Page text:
The Sullivans, known for their efficient sales, quickly moved one thing after another. Bidders had to be quick if they wanted to buy. Top-bidders claimed their items and went to the cashier to pay their fees.
Sullivan stopped to inquire of "Bud", "How does this chain saw work?" "It starts hard," he shouted back. Then the bidding continued. "Sold for fifty dollars" was the final cry.
As they moved through the hayracks and the tools, they were ready to sell cattle at noon. Early afternoon, the final items were the two long rows of machinery, wagons, and tires.
As my father-in-law stood staring at the huge grouping of equipment, I told him, I didn't know he had so much equipment. "It took a life-time to get," was his somber reply.
I realized farm sales are probably never easy for dedicated farmers. That dirt under their fingernails, those rough hands, tough darkened skin from daily working outdoors makes each item worth more than anyone could afford to pay. Letting it go at ANY price is no easy matter.
As the crowd disperses, the final few buyers load their wares, and the cornpicker chugs down the lane for its final farewell. There's an emptiness deep in the gut of each one's stomach. And as the paper work is done and dusk sets in, there's a tear in our eyes as we look around the farm and see most everything gone but the familiar and beautiful sunset.
I'm sure Grandpa must remember how wonderful it is at dusk to be riding the tractor with plow behind, turning over the rich black soil, and as the evening cools, the colorful sunset dances in the sky ahead to show God's spectacular backdrop across the flat rows of plowed field.
I'm sure the weather-beaten shed and old pump, the windmill and outline of the barns against the darkening sky is a memory that etched in each one's minds. We share with them memories of the large garden spot that held so many strawberry beds, the yard where we sat together and shucked sweet corn, enough to give away..the back yard where whiffle ball was played, and many hamburgers were cooked as the cousins played and the dog sat on top his doghouse longing to join us.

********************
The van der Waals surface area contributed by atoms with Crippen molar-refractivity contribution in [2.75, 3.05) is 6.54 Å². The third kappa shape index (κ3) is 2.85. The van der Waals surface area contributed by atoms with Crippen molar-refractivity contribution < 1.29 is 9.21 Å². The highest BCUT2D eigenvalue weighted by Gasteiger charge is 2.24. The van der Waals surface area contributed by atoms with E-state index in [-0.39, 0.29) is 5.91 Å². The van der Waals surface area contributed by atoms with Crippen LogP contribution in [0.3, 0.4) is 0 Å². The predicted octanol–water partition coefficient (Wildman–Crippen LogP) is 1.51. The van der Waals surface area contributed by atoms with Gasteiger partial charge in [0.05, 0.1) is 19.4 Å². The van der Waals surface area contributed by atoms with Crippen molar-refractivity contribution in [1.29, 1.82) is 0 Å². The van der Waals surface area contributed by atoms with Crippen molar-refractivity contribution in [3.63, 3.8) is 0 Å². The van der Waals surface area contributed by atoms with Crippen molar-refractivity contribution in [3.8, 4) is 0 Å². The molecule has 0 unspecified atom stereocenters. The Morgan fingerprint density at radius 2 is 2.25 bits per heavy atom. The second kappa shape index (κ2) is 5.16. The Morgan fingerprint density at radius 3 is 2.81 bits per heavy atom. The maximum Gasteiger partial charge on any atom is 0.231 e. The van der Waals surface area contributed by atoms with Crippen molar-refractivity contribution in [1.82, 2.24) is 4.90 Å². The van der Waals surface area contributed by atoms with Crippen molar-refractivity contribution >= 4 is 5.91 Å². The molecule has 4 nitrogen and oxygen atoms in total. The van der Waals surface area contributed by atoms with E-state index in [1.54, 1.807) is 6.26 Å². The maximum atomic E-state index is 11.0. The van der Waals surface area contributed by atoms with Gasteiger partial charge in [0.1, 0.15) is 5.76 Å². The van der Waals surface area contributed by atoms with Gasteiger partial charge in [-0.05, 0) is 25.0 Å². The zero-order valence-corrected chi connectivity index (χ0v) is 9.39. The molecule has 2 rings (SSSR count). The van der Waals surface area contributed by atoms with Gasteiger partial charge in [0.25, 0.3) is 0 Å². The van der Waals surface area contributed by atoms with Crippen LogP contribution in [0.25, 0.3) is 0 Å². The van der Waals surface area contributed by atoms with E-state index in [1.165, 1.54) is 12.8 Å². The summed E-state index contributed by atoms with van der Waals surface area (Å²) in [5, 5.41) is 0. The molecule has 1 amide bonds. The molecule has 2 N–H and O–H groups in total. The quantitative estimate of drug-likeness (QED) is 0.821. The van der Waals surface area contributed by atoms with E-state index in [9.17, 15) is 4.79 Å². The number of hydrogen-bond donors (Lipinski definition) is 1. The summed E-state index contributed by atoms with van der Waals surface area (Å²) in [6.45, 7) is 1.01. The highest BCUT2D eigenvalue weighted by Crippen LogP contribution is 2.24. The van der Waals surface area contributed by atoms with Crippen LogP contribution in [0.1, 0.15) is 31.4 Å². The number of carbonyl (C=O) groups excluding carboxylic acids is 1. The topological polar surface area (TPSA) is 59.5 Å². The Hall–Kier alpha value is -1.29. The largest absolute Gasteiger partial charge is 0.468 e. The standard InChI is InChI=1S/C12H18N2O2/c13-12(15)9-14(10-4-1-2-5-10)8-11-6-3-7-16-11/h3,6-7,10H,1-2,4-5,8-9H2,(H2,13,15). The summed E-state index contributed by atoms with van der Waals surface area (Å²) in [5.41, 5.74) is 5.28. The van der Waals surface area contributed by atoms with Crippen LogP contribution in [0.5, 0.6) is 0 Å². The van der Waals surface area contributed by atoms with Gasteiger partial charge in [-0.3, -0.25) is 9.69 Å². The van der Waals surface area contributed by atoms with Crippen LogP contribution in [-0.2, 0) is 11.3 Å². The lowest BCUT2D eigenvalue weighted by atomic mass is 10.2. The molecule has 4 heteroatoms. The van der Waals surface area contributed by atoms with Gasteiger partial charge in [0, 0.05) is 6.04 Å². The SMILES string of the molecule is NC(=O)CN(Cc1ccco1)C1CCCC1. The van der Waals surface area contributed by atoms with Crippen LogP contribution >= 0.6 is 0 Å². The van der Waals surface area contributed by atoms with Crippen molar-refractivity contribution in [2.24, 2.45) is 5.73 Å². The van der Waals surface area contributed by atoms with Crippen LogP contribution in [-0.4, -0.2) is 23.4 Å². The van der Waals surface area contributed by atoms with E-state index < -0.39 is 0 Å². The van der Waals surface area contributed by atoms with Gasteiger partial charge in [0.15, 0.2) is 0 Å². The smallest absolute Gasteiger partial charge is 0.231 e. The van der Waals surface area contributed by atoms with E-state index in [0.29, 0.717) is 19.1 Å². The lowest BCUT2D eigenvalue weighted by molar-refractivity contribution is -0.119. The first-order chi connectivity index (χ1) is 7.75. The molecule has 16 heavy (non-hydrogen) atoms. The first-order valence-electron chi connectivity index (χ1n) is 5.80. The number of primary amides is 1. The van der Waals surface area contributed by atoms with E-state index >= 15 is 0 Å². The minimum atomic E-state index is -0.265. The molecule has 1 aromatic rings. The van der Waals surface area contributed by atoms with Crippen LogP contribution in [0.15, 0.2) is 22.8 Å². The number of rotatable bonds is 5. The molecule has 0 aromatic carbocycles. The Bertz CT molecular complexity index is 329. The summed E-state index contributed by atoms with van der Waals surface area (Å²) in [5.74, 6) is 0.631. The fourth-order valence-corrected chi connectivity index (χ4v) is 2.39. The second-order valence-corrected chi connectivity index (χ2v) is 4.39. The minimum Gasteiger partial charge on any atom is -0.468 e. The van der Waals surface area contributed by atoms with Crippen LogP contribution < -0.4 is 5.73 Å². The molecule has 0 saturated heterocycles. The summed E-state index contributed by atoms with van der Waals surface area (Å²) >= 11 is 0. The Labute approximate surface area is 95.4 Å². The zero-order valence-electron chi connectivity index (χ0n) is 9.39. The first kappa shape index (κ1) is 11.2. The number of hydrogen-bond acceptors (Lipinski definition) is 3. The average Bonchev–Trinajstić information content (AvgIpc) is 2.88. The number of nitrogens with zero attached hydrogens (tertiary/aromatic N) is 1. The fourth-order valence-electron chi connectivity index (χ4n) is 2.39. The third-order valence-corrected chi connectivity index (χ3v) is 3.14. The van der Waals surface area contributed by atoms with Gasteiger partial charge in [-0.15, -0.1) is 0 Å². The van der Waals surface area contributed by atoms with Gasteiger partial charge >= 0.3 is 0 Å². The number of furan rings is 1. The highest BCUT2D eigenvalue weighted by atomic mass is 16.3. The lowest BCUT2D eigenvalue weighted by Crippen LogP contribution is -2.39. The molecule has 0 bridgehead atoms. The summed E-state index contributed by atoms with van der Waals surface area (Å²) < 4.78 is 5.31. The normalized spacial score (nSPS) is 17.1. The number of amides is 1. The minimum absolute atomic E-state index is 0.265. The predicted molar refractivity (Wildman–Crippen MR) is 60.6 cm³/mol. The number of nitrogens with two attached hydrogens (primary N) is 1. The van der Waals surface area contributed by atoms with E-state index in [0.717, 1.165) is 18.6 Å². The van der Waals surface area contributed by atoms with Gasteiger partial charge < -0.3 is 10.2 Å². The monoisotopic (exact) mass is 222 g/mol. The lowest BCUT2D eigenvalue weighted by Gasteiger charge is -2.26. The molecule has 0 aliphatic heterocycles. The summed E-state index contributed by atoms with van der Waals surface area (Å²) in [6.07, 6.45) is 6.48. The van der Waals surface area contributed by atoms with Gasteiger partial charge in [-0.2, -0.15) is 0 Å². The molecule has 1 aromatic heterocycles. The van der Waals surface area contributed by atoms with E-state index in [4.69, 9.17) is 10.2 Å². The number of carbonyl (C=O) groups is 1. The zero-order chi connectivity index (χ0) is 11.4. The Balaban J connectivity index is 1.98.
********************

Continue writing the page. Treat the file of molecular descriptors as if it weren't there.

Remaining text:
All these memories come back as we look across the sigh of the soon-to-be demolished farmstead. By this time next year, it most likely all will be grown up in corn or soybeans as the new owners clear buildings to plant more crops.
The future of having easier days and a better home in town can not be of any comfort now, until you fully say good-bye to the hard but good life on the farm.
Farming was good for these generations because of working independently yet alongside family and good neighbors. It was good because there was always food on the tables, and it was good because farmers share a concern for each other's plight in life.
It's valued as an honest living and one's values are its sign of success. Values like..working hard, supporting the family, paying the bills, serving the school board, paying taxes, and voting at elections. Most farmers would rather stay hone and have the family over for a cook-out than be wined and dined at the fanciest restaurant.
But, there's a time when its' time to end.. time to close down the farm. It may mean a move to town where the baseball diamonds are busy, traffic is constant, neighbors are closer, but I've learned it can never be easy to retire from a lifelong love of farming.